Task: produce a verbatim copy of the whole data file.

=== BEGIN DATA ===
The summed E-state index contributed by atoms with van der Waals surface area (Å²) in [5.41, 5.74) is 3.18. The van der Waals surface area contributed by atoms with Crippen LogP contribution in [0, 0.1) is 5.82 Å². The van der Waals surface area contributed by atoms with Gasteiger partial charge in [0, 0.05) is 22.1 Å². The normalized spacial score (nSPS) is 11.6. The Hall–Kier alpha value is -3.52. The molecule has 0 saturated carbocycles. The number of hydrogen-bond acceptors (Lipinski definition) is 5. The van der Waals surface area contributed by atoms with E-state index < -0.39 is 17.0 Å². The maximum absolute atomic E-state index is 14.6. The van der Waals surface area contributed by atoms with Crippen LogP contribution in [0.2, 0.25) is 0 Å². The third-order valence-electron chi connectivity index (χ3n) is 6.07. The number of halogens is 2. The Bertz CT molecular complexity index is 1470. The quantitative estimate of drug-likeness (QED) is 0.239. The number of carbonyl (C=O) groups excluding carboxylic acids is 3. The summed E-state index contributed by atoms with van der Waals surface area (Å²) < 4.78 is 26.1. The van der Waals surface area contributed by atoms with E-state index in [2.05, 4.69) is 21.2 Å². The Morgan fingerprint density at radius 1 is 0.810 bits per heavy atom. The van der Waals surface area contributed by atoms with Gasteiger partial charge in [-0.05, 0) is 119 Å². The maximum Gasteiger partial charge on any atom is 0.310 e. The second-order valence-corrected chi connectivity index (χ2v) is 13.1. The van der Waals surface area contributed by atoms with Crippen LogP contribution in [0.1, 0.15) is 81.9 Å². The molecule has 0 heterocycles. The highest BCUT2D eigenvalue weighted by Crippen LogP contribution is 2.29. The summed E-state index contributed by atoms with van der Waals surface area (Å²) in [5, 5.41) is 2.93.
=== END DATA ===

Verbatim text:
The summed E-state index contributed by atoms with van der Waals surface area (Å²) in [5.41, 5.74) is 3.18. The van der Waals surface area contributed by atoms with Crippen LogP contribution in [0, 0.1) is 5.82 Å². The van der Waals surface area contributed by atoms with Gasteiger partial charge in [0, 0.05) is 22.1 Å². The normalized spacial score (nSPS) is 11.6. The Hall–Kier alpha value is -3.52. The molecule has 0 saturated carbocycles. The number of hydrogen-bond acceptors (Lipinski definition) is 5. The van der Waals surface area contributed by atoms with E-state index < -0.39 is 17.0 Å². The maximum absolute atomic E-state index is 14.6. The van der Waals surface area contributed by atoms with Crippen LogP contribution in [0.2, 0.25) is 0 Å². The third-order valence-electron chi connectivity index (χ3n) is 6.07. The number of halogens is 2. The Bertz CT molecular complexity index is 1470. The quantitative estimate of drug-likeness (QED) is 0.239. The number of carbonyl (C=O) groups excluding carboxylic acids is 3. The summed E-state index contributed by atoms with van der Waals surface area (Å²) < 4.78 is 26.1. The van der Waals surface area contributed by atoms with E-state index in [2.05, 4.69) is 21.2 Å². The Morgan fingerprint density at radius 1 is 0.810 bits per heavy atom. The van der Waals surface area contributed by atoms with Gasteiger partial charge in [-0.05, 0) is 119 Å². The maximum Gasteiger partial charge on any atom is 0.310 e. The second-order valence-corrected chi connectivity index (χ2v) is 13.1. The van der Waals surface area contributed by atoms with Crippen LogP contribution in [0.1, 0.15) is 81.9 Å². The molecule has 0 heterocycles. The highest BCUT2D eigenvalue weighted by Crippen LogP contribution is 2.29. The summed E-state index contributed by atoms with van der Waals surface area (Å²) in [5, 5.41) is 2.93.